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Where wild things grow: Friluftsterapi as a preventative, health promoting, and sustainable method for children with neurodivergence in school, health care, family and leisure settings in Southern Norway

Jorn Vetter

Mountain Medicine, Sweeden

Jorn Vetter is Adventure Therapy Practitioner, originally from the Netherlands, based on the Swedish West Coast. Jorn specialises in addiction treatment, attachment psychology, and the application of adventure therapy practices in working with youth at risk. With his organisation 'Mountain Medicine' he focuses on building a collaborative network for nature-based therapy & training work, bringing together practitioners with therapeutic, educational and alternative backgrounds, in transdisciplinary outdoor learning experiences. Also, he's active as a mental health counselor at Fossum Kollektivet in Norway, supporting young men recovering from substance abuse. Finally, Jorn has recently started a research project in collaboration with SLU's Environmental Psychology department, that focuses on attachment-oriented addiction treatment, and the potential contributions of adventure therapy practice in this work. 

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Addiction, Attachment & Adventure - An Integrative Approach to Recovery from Substance Use Disorder

Addiction is a ‘‘complex and multidimensional phenomenon’’ (Larkin et al. 2006, p. 210). All addiction pathologies share one underlying similarity: they are misguided attempts to self-regulate or self-repair through external means, due to inadequate cognitive and affective development in patients (Kohut, 1977). Due to the isolating, self-destructive and counter-dependent nature of addiction, individuals suffering from substance use disorder are often excluded from mainstream society (Wahlbeck et al. 2011), and even after committing to treatment, often struggle to reposition themselves in the social fabric of community due to their inability to successfully negotiate the demands of a healthy relational existence (Flores, 2006).
 

Attachment - Theory

In recent psychological research, this lack of psycho-social resilience in SUD patients, has increasingly been treated as a type of ‘attachment disorder’, where experiences with insufficient attachment figures early in life, generate extreme emotional disturbance and disbalance, that contributes to the formation of inadequate psychic

structure and deficient internal working models (IWM) related to the self (Flores, 2006). Until such IWM’s have formed, those living in the grip of addiction, will have continuous difficulties establishing intimate relationships, and be inclined to substitute interpersonal connections with substances (Schindler, 2019; Flores 2006; Rübig et. al,

2021).

 

Addiction - Treatment

With a greater insight into these developmental aspects of SUD, it becomes easier to understand the dramatic drop in success rates of ‘traditional’ clinical treatment approaches; which tend to focus on providing physiological and pharmacological support to secure physical sobriety, but fail to address more complex emotional, mental and existential dimensions of the condition (Du Plessis, 2010). As a result, SUD patients often manage to secure short-term sobriety, but fail to sustain their recovery efforts in the long term (Du Plessis, 2010). An important reason for this, is that these insecurely attached individuals are unable to reconnect with healthy societal roles, and create a connected, purpose-driven lifestyle for themselves in life after treatment, leading to high relapse rates, suicides and persistent psychopathologies in the recovery community (Flores, 2006).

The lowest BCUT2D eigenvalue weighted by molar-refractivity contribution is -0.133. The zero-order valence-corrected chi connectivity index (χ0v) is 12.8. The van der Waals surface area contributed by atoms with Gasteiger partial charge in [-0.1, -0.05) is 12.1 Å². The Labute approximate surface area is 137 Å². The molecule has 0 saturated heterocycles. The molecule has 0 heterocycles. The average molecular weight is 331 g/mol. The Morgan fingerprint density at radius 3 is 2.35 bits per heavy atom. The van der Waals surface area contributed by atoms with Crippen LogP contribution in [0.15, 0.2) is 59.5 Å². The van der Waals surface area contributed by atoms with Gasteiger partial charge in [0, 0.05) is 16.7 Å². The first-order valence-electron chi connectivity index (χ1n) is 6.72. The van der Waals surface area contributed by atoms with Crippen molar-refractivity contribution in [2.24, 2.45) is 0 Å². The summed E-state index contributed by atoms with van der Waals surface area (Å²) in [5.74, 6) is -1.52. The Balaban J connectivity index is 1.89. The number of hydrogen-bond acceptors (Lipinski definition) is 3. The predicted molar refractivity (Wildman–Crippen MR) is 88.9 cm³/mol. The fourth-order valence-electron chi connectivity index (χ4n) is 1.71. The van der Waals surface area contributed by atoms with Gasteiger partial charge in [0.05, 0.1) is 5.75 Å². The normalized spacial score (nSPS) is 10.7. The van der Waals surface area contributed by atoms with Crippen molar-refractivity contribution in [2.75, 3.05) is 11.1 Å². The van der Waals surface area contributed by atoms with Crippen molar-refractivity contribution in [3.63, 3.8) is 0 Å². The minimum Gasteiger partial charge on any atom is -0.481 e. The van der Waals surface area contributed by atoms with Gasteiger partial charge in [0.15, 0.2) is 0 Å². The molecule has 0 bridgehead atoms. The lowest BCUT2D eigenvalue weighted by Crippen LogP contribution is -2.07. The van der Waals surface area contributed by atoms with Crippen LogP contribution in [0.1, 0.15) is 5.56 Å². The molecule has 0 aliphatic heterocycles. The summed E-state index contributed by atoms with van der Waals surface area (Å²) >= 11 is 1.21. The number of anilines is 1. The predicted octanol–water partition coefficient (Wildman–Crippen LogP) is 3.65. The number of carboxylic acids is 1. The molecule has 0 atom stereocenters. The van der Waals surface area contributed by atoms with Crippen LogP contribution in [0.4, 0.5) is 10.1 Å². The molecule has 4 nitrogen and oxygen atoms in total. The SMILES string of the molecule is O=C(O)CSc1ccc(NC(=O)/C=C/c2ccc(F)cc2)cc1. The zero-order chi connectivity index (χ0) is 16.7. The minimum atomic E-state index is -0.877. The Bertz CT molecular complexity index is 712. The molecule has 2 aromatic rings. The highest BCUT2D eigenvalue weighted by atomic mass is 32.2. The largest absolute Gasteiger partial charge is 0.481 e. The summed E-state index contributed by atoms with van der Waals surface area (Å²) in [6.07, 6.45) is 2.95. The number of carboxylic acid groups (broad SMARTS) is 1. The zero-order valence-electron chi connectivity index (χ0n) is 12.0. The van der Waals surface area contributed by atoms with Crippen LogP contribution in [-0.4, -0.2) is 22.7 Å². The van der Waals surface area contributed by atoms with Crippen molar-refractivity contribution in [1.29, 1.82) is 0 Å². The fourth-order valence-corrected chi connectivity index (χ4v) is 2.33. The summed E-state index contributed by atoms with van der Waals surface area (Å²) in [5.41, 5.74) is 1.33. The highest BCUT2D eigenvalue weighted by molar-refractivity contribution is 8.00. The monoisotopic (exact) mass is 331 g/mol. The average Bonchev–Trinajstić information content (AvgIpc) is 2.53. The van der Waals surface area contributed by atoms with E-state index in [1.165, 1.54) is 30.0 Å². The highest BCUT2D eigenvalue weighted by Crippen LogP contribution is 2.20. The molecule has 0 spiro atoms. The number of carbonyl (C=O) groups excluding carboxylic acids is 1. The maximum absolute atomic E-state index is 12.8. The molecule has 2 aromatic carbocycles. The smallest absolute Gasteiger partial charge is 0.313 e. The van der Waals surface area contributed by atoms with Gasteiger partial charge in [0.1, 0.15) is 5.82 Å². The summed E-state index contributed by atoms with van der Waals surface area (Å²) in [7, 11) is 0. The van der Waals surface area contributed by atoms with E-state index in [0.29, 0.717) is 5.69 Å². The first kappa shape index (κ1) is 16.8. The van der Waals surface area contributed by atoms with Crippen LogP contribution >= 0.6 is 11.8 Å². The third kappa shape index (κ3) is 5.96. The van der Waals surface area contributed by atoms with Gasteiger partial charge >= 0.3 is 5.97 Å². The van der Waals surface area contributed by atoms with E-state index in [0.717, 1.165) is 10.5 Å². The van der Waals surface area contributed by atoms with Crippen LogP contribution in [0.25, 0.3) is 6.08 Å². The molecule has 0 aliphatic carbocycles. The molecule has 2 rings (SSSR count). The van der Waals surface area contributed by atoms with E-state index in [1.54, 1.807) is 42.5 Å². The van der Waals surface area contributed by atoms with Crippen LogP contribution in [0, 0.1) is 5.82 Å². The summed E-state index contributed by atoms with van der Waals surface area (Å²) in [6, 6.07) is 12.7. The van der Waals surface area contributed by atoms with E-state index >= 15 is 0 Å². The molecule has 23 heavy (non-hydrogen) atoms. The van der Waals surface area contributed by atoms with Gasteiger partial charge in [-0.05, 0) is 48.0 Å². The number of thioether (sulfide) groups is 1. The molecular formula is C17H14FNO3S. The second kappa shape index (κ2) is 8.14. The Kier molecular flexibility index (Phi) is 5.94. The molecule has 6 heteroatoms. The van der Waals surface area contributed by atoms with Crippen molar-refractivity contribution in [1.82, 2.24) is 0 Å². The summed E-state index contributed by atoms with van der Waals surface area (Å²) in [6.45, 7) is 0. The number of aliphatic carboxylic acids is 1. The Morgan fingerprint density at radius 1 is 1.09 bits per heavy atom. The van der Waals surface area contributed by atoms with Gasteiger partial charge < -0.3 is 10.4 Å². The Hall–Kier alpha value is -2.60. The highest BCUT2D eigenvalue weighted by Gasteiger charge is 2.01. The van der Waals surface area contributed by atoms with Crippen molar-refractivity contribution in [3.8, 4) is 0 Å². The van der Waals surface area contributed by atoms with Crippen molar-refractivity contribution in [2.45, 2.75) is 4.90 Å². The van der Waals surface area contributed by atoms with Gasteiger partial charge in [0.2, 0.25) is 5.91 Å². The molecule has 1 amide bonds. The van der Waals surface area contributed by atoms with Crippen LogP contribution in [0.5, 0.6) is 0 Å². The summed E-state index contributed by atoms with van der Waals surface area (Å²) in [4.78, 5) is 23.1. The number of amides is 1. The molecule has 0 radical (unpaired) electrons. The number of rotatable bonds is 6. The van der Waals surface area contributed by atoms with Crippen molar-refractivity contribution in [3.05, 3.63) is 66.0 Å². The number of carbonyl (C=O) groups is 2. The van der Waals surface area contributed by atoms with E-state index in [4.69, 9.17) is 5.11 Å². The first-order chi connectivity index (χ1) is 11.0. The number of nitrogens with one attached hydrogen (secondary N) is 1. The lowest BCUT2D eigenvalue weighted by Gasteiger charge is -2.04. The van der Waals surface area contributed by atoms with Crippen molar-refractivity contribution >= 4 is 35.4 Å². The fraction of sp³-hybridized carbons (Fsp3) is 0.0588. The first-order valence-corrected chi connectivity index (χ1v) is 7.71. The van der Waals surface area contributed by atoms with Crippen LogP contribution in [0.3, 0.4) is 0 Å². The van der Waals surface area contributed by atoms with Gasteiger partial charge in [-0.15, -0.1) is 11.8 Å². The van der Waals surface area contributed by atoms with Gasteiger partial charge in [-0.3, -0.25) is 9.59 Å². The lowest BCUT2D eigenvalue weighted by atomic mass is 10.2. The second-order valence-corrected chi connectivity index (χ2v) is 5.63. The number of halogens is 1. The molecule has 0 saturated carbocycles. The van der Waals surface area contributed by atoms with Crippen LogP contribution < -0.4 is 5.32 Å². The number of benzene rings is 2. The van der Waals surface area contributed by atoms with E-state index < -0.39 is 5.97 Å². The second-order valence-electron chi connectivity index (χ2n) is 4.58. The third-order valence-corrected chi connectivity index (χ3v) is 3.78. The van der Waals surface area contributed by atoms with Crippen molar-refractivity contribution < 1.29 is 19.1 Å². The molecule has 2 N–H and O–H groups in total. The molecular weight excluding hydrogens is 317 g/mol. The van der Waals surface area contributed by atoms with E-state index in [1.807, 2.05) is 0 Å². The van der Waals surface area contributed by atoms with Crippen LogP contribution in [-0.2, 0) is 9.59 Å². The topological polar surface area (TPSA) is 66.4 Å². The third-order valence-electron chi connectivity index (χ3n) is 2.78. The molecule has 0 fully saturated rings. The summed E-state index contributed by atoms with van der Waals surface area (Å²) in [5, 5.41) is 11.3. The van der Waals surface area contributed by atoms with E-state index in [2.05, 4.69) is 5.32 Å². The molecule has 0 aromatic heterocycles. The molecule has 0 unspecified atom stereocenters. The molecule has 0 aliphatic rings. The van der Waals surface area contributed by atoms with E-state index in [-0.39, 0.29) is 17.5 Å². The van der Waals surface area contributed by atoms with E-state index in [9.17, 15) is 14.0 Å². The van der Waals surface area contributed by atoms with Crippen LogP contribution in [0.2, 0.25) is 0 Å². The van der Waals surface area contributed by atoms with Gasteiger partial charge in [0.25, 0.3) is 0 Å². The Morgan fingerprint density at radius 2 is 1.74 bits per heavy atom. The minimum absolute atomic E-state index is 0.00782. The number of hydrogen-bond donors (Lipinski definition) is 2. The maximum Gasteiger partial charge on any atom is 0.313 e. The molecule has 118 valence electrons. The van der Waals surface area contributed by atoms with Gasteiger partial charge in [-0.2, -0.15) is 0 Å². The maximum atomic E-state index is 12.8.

Adventure - Therapy.

One approach that may successfully bridge this therapeutic gap, is adventure therapy, which has a growing international following in the SUD treatment context (Atkins, 2016). AT shows promise as an attachment-sensitive, addiction treatment modality (Gass, et. al, 2020) by creating an environment conducive to the disruption

of insecure or unsafe attachment and offering a nature-based, community-based therapeutic context for ‘attachment repair’ (Bettman et. al 2007). In addition, AT programs foster the introduction of new life experiences within an emotionally safe, yet physically and mentally challenging environment, that provide evidence

contradictory to existing internal representations, and opportunities for the client to develop new psychosocial skills on the road to recovery (Russell, 2001; Gass 2020).

 

This Session:

Further elaborates on the link between addiction treatment, attachment theory and adventure therapy, introducing and discussing an integrative treatment model that combines adventure therapy practice, 12 steps work, person-centered recovery counseling and attachment-repair processes. Seminar participants will have the

opportunity to learn about the model, and practice some of its central elements in a participatory workshop.

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